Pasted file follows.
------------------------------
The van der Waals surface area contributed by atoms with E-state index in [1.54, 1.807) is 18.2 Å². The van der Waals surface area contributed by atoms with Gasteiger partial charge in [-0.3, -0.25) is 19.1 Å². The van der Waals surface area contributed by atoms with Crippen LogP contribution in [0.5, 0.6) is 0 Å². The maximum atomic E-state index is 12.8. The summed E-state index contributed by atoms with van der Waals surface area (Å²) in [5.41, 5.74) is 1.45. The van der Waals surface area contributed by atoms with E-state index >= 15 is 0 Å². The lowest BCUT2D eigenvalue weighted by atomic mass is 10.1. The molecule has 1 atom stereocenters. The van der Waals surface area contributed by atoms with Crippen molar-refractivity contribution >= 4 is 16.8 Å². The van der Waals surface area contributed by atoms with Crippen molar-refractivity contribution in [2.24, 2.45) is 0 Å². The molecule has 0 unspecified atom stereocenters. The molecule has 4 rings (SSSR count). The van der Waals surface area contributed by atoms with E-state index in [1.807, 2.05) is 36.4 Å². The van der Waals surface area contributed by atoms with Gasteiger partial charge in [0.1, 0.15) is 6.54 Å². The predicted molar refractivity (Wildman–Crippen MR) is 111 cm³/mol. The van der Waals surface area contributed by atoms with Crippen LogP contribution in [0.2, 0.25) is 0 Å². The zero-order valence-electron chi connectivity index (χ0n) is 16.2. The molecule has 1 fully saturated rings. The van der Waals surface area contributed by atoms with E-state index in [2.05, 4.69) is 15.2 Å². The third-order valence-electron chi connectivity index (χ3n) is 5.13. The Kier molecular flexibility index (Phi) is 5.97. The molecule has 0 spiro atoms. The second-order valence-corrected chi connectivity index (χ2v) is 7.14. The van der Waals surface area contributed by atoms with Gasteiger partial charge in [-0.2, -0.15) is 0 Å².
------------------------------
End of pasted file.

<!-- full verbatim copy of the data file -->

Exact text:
The van der Waals surface area contributed by atoms with E-state index in [1.54, 1.807) is 18.2 Å². The van der Waals surface area contributed by atoms with Gasteiger partial charge in [-0.3, -0.25) is 19.1 Å². The van der Waals surface area contributed by atoms with Crippen LogP contribution in [0.5, 0.6) is 0 Å². The maximum atomic E-state index is 12.8. The summed E-state index contributed by atoms with van der Waals surface area (Å²) in [5.41, 5.74) is 1.45. The van der Waals surface area contributed by atoms with E-state index >= 15 is 0 Å². The lowest BCUT2D eigenvalue weighted by atomic mass is 10.1. The molecule has 1 atom stereocenters. The van der Waals surface area contributed by atoms with Crippen molar-refractivity contribution >= 4 is 16.8 Å². The van der Waals surface area contributed by atoms with Crippen molar-refractivity contribution in [2.24, 2.45) is 0 Å². The molecule has 0 unspecified atom stereocenters. The molecule has 4 rings (SSSR count). The van der Waals surface area contributed by atoms with E-state index in [1.807, 2.05) is 36.4 Å². The van der Waals surface area contributed by atoms with Gasteiger partial charge in [0.1, 0.15) is 6.54 Å². The predicted molar refractivity (Wildman–Crippen MR) is 111 cm³/mol. The van der Waals surface area contributed by atoms with Crippen LogP contribution in [0.2, 0.25) is 0 Å². The zero-order valence-electron chi connectivity index (χ0n) is 16.2. The molecule has 1 fully saturated rings. The van der Waals surface area contributed by atoms with E-state index in [2.05, 4.69) is 15.2 Å². The third-order valence-electron chi connectivity index (χ3n) is 5.13. The Kier molecular flexibility index (Phi) is 5.97. The molecule has 0 spiro atoms. The second-order valence-corrected chi connectivity index (χ2v) is 7.14. The van der Waals surface area contributed by atoms with Gasteiger partial charge in [-0.2, -0.15) is 0 Å².